[Date Prev][Date Next][Thread Prev][Thread Next][Date Index][Thread Index]
Re: New draft: Now What?
On Fri, 2 May 2003, S Woodside wrote:
> Hi, I have a comment about this draft from the perspective of Community
> wireless networks.
> > 3.1.1. Minimal
> > Very minimal end-sites, such as typical home networks or very small
> > enterprises, are quite small and typically do not include mission-
> > critical activities.
> Yes, this is true.
> > Naturally, anyone would be willing to achieve multihoming benefits,
> > but usually the associated costs, e.g. caused by obtaining physical
> > connectivity to two ISPs, do not justify it.
> This is a argument that begs the question "is it expensive". You are
> assuming that the answer is yes, but it's not with a CWN, one of the
> main points of a CWN is to share bandwidth from people connected to
> different ISPs. That's different people, each individually connected to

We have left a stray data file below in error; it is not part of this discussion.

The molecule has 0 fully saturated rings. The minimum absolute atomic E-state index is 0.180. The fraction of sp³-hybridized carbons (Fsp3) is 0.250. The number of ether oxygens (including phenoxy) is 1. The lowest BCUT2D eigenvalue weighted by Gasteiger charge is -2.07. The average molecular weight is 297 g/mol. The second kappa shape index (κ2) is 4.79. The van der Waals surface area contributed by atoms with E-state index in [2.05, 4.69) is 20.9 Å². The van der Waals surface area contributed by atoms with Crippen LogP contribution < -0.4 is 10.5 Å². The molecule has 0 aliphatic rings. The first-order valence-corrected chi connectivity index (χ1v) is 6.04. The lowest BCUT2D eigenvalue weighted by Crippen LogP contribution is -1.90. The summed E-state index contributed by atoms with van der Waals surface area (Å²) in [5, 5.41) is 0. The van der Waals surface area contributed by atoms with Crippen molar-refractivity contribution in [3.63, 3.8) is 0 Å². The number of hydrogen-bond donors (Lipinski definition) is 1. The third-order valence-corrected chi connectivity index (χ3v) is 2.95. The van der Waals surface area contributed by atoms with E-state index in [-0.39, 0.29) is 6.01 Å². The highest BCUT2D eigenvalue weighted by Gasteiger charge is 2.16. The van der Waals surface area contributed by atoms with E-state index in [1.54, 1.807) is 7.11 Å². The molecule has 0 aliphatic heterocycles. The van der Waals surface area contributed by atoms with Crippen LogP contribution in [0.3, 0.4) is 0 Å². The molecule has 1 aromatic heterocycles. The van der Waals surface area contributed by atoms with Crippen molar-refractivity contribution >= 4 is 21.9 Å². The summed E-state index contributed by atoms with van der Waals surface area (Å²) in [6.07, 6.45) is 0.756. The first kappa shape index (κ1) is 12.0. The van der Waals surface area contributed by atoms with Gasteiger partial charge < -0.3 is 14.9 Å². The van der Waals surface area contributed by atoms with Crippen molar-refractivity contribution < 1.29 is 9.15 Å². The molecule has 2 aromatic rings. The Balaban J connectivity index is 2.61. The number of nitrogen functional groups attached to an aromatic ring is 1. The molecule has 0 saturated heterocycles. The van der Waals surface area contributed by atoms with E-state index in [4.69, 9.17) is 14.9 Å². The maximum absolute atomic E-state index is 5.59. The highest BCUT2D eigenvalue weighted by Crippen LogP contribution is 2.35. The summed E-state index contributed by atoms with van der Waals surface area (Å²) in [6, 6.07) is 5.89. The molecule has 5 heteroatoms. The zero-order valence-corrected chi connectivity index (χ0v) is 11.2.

> one ISP, but sharing the traffic between them, in a mesh, or a managed
> network, whatever, they are still sharing it.
Well, actually the "expensive" factor not real for e.g. many SOHO users.
Getting two DSL lines from different providers costs you double the 20-40$
(or whatever). Not a big deal. A problem is that they typically go via
the same telco phone lines, so it doesn't really add any L1-L2 redundancy.
Using Cable+DSL might be more failure-proof though.
However, I'd argue such CWN's could classify themselves as "Small" sites.
The terminology and drawing the line is a bit shaky, unfortunately.
But the point of the draft basically is that anything of the size "small"
(or maybe even "large") or smaller, we *have* to go with multiple PA
addresses or stick with multi-connecting, IMHO.
Pekka Savola "You each name yourselves king, yet the
Netcore Oy kingdom bleeds."
Systems. Networks. Security. -- George R.R. Martin: A Clash of Kings